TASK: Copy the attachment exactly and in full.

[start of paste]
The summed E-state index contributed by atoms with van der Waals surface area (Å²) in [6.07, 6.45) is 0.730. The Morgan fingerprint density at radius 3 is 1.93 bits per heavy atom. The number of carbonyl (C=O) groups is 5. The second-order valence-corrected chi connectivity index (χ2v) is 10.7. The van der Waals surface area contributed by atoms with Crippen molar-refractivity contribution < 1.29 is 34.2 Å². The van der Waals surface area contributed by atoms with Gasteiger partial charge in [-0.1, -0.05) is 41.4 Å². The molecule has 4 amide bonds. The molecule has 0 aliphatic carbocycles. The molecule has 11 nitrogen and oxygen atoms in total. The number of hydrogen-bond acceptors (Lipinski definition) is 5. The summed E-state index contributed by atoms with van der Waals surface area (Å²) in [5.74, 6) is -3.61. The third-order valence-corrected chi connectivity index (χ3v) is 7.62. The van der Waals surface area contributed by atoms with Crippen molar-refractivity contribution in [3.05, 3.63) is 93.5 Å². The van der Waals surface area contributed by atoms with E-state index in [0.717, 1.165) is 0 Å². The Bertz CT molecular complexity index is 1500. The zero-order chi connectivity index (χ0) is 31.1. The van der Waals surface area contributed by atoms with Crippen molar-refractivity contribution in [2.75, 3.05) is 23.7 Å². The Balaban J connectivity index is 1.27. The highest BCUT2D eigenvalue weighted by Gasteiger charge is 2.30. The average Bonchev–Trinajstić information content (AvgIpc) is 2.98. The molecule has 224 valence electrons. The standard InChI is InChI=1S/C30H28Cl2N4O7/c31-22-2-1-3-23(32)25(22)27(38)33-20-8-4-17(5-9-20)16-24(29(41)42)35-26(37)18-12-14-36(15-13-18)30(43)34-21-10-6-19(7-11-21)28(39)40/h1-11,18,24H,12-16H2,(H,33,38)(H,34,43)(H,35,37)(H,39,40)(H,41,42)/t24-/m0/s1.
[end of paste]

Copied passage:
The summed E-state index contributed by atoms with van der Waals surface area (Å²) in [6.07, 6.45) is 0.730. The Morgan fingerprint density at radius 3 is 1.93 bits per heavy atom. The number of carbonyl (C=O) groups is 5. The second-order valence-corrected chi connectivity index (χ2v) is 10.7. The van der Waals surface area contributed by atoms with Crippen molar-refractivity contribution < 1.29 is 34.2 Å². The van der Waals surface area contributed by atoms with Gasteiger partial charge in [-0.1, -0.05) is 41.4 Å². The molecule has 4 amide bonds. The molecule has 0 aliphatic carbocycles. The molecule has 11 nitrogen and oxygen atoms in total. The number of hydrogen-bond acceptors (Lipinski definition) is 5. The summed E-state index contributed by atoms with van der Waals surface area (Å²) in [5.74, 6) is -3.61. The third-order valence-corrected chi connectivity index (χ3v) is 7.62. The van der Waals surface area contributed by atoms with Crippen molar-refractivity contribution in [3.05, 3.63) is 93.5 Å². The van der Waals surface area contributed by atoms with E-state index in [0.717, 1.165) is 0 Å². The Bertz CT molecular complexity index is 1500. The zero-order chi connectivity index (χ0) is 31.1. The van der Waals surface area contributed by atoms with Crippen molar-refractivity contribution in [2.75, 3.05) is 23.7 Å². The Balaban J connectivity index is 1.27. The highest BCUT2D eigenvalue weighted by Gasteiger charge is 2.30. The average Bonchev–Trinajstić information content (AvgIpc) is 2.98. The molecule has 224 valence electrons. The standard InChI is InChI=1S/C30H28Cl2N4O7/c31-22-2-1-3-23(32)25(22)27(38)33-20-8-4-17(5-9-20)16-24(29(41)42)35-26(37)18-12-14-36(15-13-18)30(43)34-21-10-6-19(7-11-21)28(39)40/h1-11,18,24H,12-16H2,(H,33,38)(H,34,43)(H,35,37)(H,39,40)(H,41,42)/t24-/m0/s1.